The focus of public policy on remedying income deficiencies becomes increasingly inadequate as consumers move into retirement. Successful retirement requires adequate wealth. While it is difficult to formulate useful policies that would reduce wealth deficiencies, public policy should recognize the bogeys faced by low-wealth retirees.
Their first bogey is that they have so little wealth. At the end of the second quarter of this year, the 50% of consumers with the lowest amount of wealth held $3.03 trillion whereas the 1% of consumers with the most wealth had $43.27 trillion. This and the bogey’s that follow are based on the table below.
Their second bogey is that wealth inequality has been growing. Between the third quarter of 1989 – the earliest date for which wealth data are available from the Survey of Consumer Finances — and the second quarter of 2021, the wealth of the lower half of wealth holders rose by 304% whereas the wealth of the top 1% rose by 800%.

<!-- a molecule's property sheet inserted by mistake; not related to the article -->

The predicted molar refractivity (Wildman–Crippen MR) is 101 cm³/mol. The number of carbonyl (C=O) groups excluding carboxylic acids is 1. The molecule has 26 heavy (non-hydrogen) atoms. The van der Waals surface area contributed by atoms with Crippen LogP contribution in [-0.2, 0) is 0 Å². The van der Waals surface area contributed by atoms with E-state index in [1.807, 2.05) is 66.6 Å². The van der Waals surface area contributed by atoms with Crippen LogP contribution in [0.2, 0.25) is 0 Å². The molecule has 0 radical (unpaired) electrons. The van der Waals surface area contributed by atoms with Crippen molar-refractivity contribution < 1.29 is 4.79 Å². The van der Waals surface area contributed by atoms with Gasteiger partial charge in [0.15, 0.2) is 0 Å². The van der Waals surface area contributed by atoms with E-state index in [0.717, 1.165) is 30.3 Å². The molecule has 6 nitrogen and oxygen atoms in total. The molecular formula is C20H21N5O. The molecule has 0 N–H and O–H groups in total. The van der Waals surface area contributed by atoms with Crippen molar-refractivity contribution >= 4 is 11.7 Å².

Their third bogey is that most of their wealth is in real estate, which doesn’t generate returns that are convertible by retirees into spendable funds. A partial though potentially important exception is reverse mortgages, which are part of bogey 5.
Their fourth bogey is that the concentration of their wealth in real estate has increased over time, whereas the concentration for higher-wealth consumers has declined.
Their fifth bogey is that the facilities available to low-wealth retirees to convert their limited wealth into spendable funds are unjustifiably deficient. The major deficiency is lack of integration between financial asset management, annuities, and reverse mortgages. A second deficiency is lack of effective competition in the markets for annuities and reverse mortgages. These result in lower spendable funds available to low-wealth retirees. I have written about these deficiencies, and how to fix them, in Retirement Plans Should Be Integrated.
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